About halfway through his short story ”In Persuasion Nation” (which details in American Magical Realist terms the abject commercialism of every aspect of modern life), the great George Saunders has a character ask whether there might be “an approach in which the sacred things in life are no longer appropriated in selling what are, after all, merely-”

At which point the character is cut off. Literally.

(You have to read it.)

So it is with American Marketing Realism. Every mainstream media platform – from newspapers to magazines to television programming – is being appropriated in selling what are, after all, merely –  a bag of shells.

Or should that be bag of sells?

Start with the lend/lease of NBC’s landmark Saturday Night Live to marketers.

From MediaPost:

Honda Joins Cast Of NBC Universal’s ‘Saturday Night Line’

NBCUniversal, through its Client Solutions Group and its Content Innovation Agency (CIA), has serious game when it comes to rolling out partnership vehicles for advertisers looking to get behind original branded content. For Honda and its automotive vehicles, that digital content is a new program tied to perpetually-hip “Saturday Night Live.

The automaker is integrated in NBCU’s new “Saturday Night Line” digital platform, a serial on NBC.com and video-on-demand channels like Hulu. The program, with which Honda is promoting its 2015 CR-V SUV and brand new 2016 HR-V crossover, takes viewers to the sidewalks outside Rockefeller Center, where fans of the show wait in line — sometimes for days — for a chance for tickets to an SNL taping. The digital series, starring Upright Citizens Brigade’s Michael Antonucci as host, engages those SNL fans in games, conversations, and surprises, all of which involve Honda and its vehicles in some way. It also involves the SNL cast.

Of course it does.

You can view Saturday Night Lines here. Representative sample:

 

 

Don’t expect SNL to send up S(ell)NL anytime soon.

 

Magazine Publishing Gets Condé Nasty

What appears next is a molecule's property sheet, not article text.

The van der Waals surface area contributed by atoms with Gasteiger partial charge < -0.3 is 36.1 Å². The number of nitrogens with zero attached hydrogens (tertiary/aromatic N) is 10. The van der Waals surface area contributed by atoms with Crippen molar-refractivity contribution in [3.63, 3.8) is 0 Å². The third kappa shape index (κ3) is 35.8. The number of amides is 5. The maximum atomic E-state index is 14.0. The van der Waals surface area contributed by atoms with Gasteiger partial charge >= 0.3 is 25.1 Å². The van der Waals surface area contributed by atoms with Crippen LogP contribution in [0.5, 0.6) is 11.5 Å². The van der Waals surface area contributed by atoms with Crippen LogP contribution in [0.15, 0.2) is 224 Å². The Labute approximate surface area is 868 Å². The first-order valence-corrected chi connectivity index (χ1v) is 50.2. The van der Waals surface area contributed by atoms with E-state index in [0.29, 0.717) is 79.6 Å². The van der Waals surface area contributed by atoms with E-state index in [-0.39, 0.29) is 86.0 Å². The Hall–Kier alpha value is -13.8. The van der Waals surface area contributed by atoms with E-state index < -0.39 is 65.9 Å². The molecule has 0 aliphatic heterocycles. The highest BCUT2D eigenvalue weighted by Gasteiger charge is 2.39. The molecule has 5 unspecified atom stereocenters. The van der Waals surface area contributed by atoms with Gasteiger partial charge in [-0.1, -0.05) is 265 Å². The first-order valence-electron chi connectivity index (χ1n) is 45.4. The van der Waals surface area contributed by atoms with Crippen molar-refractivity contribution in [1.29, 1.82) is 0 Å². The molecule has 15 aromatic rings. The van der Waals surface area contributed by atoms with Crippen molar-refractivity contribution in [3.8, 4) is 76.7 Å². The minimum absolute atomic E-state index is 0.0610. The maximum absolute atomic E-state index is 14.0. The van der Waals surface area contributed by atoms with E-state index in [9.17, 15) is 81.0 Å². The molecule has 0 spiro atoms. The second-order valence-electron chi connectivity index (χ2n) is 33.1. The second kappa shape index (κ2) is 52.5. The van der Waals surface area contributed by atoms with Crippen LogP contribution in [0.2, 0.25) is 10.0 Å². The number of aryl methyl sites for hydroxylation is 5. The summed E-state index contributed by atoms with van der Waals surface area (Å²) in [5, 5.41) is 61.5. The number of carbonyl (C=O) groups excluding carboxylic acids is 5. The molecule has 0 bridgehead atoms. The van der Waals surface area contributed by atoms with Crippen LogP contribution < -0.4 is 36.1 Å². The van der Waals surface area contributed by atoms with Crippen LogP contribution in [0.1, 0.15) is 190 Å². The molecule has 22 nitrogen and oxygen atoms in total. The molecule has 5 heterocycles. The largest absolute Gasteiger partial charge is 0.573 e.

As the hardtracking staff noted last month, the magazine industry has been in semi-high dudgeon over Condé Nast’s pimping out its editors to native advertisers.

[T]he American Society of Magazine Editors is rethinking its guidelines on native advertising now that Condé Nast and other major publishing houses have publicly confirmed that editors will be writing ad content for their brands.

According to those ASME guidelines, “Editorial contributors should not participate in the creation of advertising if their work would appear to be an endorsement by the magazine of the advertised product.” In theory, all sorts of dire consequences – such as, gasp!, loss of eligibility for National Magazine Awards – could ensue.

Except they won’t, according to Michael Sebastian’s piece in Advertising Age:

Magazine Trade Group Overhauls Advertising Guidelines

Now OK for Editors to Make Ads

The American Society of Magazine Editors has overhauled its guidelines, clearing away hurdles that sought to prevent editors from creating advertising content or publishers from selling ads on magazine covers.

Unlike the old guidelines, where discouraging cover ads was the first item on the list, now there’s no specific language dissuading publishers from selling cover ads. And when it comes to editors collaborating alongside advertisers, the new principles simply say, “Editors should avoid working with and reporting on the same marketer.” They previously said, “Don’t Ask Editors to Write Ads.”

So – that’s sorted, yeah?

And in case you’re wondering, ASME CEO Sid Holt says, “There was no pressure from the business side.”

(Raise your hand if you believe that. Us neither. For a better sense of what’s going on, check out Gawker’s reporting on the current shen-ad-igans at BuzzFeed.)

Ultimately, Holts says, the rules “boil down to one overarching theme, the same as the old guidelines: Don’t  deceive the reader.”